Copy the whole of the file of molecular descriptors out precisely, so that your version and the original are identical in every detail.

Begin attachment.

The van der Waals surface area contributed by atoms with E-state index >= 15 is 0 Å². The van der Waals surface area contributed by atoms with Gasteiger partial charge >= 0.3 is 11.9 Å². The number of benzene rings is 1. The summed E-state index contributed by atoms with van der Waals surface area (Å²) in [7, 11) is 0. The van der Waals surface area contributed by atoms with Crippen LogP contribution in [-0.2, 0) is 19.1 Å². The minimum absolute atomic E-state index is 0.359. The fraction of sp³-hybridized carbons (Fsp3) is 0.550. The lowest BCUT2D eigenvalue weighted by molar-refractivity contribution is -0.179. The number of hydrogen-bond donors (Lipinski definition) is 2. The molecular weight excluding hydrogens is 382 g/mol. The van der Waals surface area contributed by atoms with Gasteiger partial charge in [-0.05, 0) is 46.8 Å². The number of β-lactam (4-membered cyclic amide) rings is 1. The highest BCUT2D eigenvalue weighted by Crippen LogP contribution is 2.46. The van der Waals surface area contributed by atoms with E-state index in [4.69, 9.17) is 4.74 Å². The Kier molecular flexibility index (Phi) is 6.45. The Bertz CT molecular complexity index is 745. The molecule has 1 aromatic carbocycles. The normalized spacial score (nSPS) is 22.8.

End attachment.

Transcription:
The van der Waals surface area contributed by atoms with E-state index >= 15 is 0 Å². The van der Waals surface area contributed by atoms with Gasteiger partial charge >= 0.3 is 11.9 Å². The number of benzene rings is 1. The summed E-state index contributed by atoms with van der Waals surface area (Å²) in [7, 11) is 0. The van der Waals surface area contributed by atoms with Crippen LogP contribution in [-0.2, 0) is 19.1 Å². The minimum absolute atomic E-state index is 0.359. The fraction of sp³-hybridized carbons (Fsp3) is 0.550. The lowest BCUT2D eigenvalue weighted by molar-refractivity contribution is -0.179. The number of hydrogen-bond donors (Lipinski definition) is 2. The molecular weight excluding hydrogens is 382 g/mol. The van der Waals surface area contributed by atoms with Gasteiger partial charge in [-0.05, 0) is 46.8 Å². The number of β-lactam (4-membered cyclic amide) rings is 1. The highest BCUT2D eigenvalue weighted by Crippen LogP contribution is 2.46. The van der Waals surface area contributed by atoms with E-state index in [4.69, 9.17) is 4.74 Å². The Kier molecular flexibility index (Phi) is 6.45. The Bertz CT molecular complexity index is 745. The molecule has 1 aromatic carbocycles. The normalized spacial score (nSPS) is 22.8.